China’s devaluation will be just the tip of the iceberg as every fiat currency in the world derives a portion of its value based on where the US Dollar trades. What’s happening in China will be rippling throughout the system taking down entire countries/ currencies/ and stock markets.
Shanghai Opens Below 3,000 As Animal Spirits Leave The Building: Longest Margin Debt Drop In 6 MonthsSubmitted by Tyler Durden on 01/19/2016 20:51 -0500
At this point it is practically impossible to track all the Chinese market breakages, which like connected vessels appear at the most random of places, and the moment one hole is patched up, another immediately takes its place.
Today, another Texas-based hedge fund manager who just like Kyle Bass correctly predicted, and profited from, the subprime crisis, Corriente Advisors' Mark Hart, has not only reiterated Kyle Bass CNY devaluation call, but has gone as far as quantifying by how much the Chinese currency will have to fall. Cited by Bloomberg, Hart has said that "China should weaken its currency by more than 50 percent this year."
Last night's Chinese data deluge can only be classified with one word: bad. So if bad news was again bad news as many claim, both commodities (read oil), and US equity futures should be tumbling right now... but just the opposite is happening and in fact both Brent and WTI have already jumped over $30 this morning. This happens even as the IEA said this morning that global oil markets could “drown in oversupply,” And yet this morning both commodities, global stocks and futures soaring? Simple: the following Bloomberg headline summarizes it: "Brent Rallies More Than $1 as China GDP Spurs Stimulus Bets," and where Brent goes, so goes risk, and the S&P.
CHINA NBS: OUR GDP NUMBER IS REAL AND CAN BE TRUSTED
The quadriga struck at 2100ET with Industrial Production +5.9% (MISS vs +6.0% YoY expectations), Retail Sales +11.1% (MISS vs +11.3% YoY expectations), Fixed Asset Investment +10.0% (MISS vs +10.2% YoY expectations), and then the big kahuna, Q4 GDP growth +6.8% (MISS vs +6.9% YoY expectations) and 2015 GDP growth of 6.9% was weakest sicne 1990. China, US equities were higher going in but faded quickly on the miss only to be rescued higher again. Offshore Yuan is fading.
While all eyes will be glued to the data avalanche unleashed by China's 'official' data creators in an hour, offshore Yuan is fading modestly, giving back half of the regulatory shift gains. PBOC injects another CNY155 billion (clearly reflecting last night's spike in 1mth HIBOR) and holds the Yuan fix 'steady' for the 8th day. Finally on the somewhat bright side following the CSRC shief's resignation, Shanghai margin debt has dropped for the 12th day in a row - the longest streak in 4 months.
Central banks have lost their aura of omnipotence.
With the US closed today for Martin Luther King Holiday, global risk tone has once again been set entirely by oil, which opened sharply lower at fresh 12 year lows on fears of an Iran oil glut, but has steadily rebounded on the latest OPEC comments, and at last check both WTI and Brent were unchanged trading in the low $29's on muted volume. With Asian markets mixed, European shares swung between gains and losses, while the yen weakened as China stepped up efforts to curb foreign speculation against its currency. Crude oil rose from a 12-year low after the Organization of Petroleum Exporting Countries forecast a decline in supplies from rival producers.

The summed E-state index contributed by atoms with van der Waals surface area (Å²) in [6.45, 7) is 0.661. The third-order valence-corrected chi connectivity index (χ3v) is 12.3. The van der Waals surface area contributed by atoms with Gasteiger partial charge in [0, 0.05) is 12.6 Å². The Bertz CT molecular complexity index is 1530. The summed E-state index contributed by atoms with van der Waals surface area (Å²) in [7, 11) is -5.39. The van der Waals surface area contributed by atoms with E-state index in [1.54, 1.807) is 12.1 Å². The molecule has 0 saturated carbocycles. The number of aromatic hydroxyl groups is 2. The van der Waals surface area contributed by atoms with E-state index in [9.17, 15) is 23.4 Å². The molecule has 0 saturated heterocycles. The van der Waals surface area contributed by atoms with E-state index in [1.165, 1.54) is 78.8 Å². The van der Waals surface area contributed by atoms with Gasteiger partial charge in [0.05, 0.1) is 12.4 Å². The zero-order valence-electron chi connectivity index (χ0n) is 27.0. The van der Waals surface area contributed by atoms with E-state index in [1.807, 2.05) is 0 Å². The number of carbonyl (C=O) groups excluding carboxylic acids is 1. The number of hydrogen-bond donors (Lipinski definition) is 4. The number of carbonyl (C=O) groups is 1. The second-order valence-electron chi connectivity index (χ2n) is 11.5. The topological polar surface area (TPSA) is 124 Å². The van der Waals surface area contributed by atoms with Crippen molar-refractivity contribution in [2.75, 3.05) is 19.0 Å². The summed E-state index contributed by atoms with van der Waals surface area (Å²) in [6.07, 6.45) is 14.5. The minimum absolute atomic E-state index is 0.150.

With Hong Kong Dollar spot little changed (but pressing the weaker end of its peg band) and 12-month forwards suggesting notable weakness/depegging to come, it appears that the Hong Kong interbank lending debacle is far from over. While overnight money appears stable, 1-week Yuan HIBOR is up 370bps at 11.90%, and 1-month and 3-Month HKD HIBOR just snapped higher ( to Jan 2013 highs and July 2010 highs respectively). It appears comments from Hong Kong Monetray Authority's Norman Chan that it's just a matter of time before outflow of funds lead to the local currency hitting the low end of the peg sparked heavy medium-term demand for liquidity. Offshore Yuan is crepping back weaker (as is crude) after an early bounce but NKY ended below 17,000 - for the first time since September.
On the heels of new reserve ratio regulations and the biggest strengthening in the Yuan fix in 4 weeks, offshore Yuan has strengthened notably (despite Chinese default/devaluation risk surging in the CDS markets). Chinese stocks are weaker in the early going but corporate bond yields continue to slide to new record lows as the "last bubble standing" stands ignorant of the risks around it.
"Assuming selling in accordance to the average allocation of FX Reserve Managers and SWF across asset classes, we estimate that the sales of bonds by oil producing countries will increase from -$45bn in 2015 to -$110bn in 2016 and that the sales of public equities will increase from -$10bn in 2015 to -$75bn in 2016."
It would be hard for a year to start any worse than 2016 has... "Prices are oversold and sentiment hasn’t been this despondent in a long time (even Aug/Sept wasn’t this palpably negative) but any bounce will not be particularly impressive and in a lot of ways that is the main problem as the upside just isn’t compelling enough to make a major stand...as Western central banks attempted to mollify sentiment with dovish rhetoric but to no avail."
"Why has public opinion changed so much? How did our party misread public opinion? We failed. The Nationalist Party lost the elections. We didn't work hard enough."